Let's try an analogy. If the "job" is a project rather than a computational task, then we can look at the number of people on the project as the "processors" doing the work.
In that case, the serial fraction would be whatever portion of the work can only be done one step after another. That may be fodder for a future post, but it's not what I'm interested in today.
There seems to be a direct analog for the incoherence penalty. Whatever time the team members spend re-establishing a common view of the universe is the incoherence penalty.
For a half-dozen people in a single room, that penalty might be really small. Just a whiteboard session once a week or so.
For a large team across multiple time zones, it could be large and formal. Documents and walkthrough. Presentations to the team, and so on.
In some architectures coherence matters less. Imagine a team with members across three continents, but each one works on a single service that consumes data in a well-specified format and produces data in a well-specified format. They don't require coherence about changes in the processes, but would need coherence for any changes in the formats.
Sometimes tools and languages can change the incoherence penalty. One of the arguments for static typing is that it helps communicate across the team. In essence, types in code are the mechanism for broadcasting changes in the model of the world. In a dynamically typed language, we'd either need secondary artifacts (unit tests or chat messages) or we'd need to create boundaries where subteams only rarely needed to re-cohere with other subteams.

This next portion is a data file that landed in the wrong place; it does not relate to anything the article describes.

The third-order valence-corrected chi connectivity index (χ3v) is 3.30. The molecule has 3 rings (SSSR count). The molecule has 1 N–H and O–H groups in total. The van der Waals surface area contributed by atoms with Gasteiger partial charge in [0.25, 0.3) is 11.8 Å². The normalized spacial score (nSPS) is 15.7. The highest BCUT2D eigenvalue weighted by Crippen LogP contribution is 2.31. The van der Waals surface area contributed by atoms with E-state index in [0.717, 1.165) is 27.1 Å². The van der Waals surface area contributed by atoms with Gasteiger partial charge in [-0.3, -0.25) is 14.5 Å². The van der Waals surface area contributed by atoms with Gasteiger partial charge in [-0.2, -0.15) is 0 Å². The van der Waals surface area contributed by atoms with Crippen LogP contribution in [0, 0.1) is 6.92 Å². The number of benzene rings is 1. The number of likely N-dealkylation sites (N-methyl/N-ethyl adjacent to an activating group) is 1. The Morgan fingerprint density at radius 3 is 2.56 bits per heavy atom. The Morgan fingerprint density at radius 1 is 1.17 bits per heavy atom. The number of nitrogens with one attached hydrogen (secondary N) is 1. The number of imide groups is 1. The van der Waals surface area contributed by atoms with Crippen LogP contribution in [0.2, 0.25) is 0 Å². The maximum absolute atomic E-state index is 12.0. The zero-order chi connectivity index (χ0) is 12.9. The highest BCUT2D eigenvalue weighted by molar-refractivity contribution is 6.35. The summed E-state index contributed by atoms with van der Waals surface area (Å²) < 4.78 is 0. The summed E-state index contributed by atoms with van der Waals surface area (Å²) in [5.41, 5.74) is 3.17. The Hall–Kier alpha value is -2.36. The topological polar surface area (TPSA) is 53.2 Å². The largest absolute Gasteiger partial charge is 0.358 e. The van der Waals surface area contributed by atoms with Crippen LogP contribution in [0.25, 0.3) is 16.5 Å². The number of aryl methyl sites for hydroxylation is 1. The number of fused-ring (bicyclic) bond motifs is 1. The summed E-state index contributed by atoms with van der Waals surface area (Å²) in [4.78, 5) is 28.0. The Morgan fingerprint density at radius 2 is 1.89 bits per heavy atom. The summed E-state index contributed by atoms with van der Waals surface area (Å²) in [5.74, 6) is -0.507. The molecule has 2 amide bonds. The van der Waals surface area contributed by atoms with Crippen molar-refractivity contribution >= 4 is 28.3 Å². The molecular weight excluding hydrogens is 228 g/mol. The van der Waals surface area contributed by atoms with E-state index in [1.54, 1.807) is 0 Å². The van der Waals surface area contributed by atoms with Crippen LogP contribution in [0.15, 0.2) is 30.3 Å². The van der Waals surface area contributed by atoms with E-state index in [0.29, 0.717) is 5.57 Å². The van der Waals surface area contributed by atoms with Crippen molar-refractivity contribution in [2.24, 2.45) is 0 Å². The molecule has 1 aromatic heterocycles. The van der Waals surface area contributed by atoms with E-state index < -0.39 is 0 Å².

All of these are techniques aimed at the incoherence penalty. Let's recall that overscaling causes reduced throughput. So if you have a high coherence penalty and too many people, then the team as a whole moves slower. I've certainly experienced teams where it felt like we could cut half the people and move twice as fast. USL and the incoherence penalty now helps me understand why that was true—it's not just about getting rid of deadwood. It's about reducing the overhead of sharing mental models.
In The Fear Cycle I alluded to codebases where people knew large scale changes were needed, but were afraid of inadvertant harm. This would imply a team that was overscaled and never achieved coherence. Once lost, it seems to be really hard to re-establish. That means ignoring the incoherence penalty is not an option.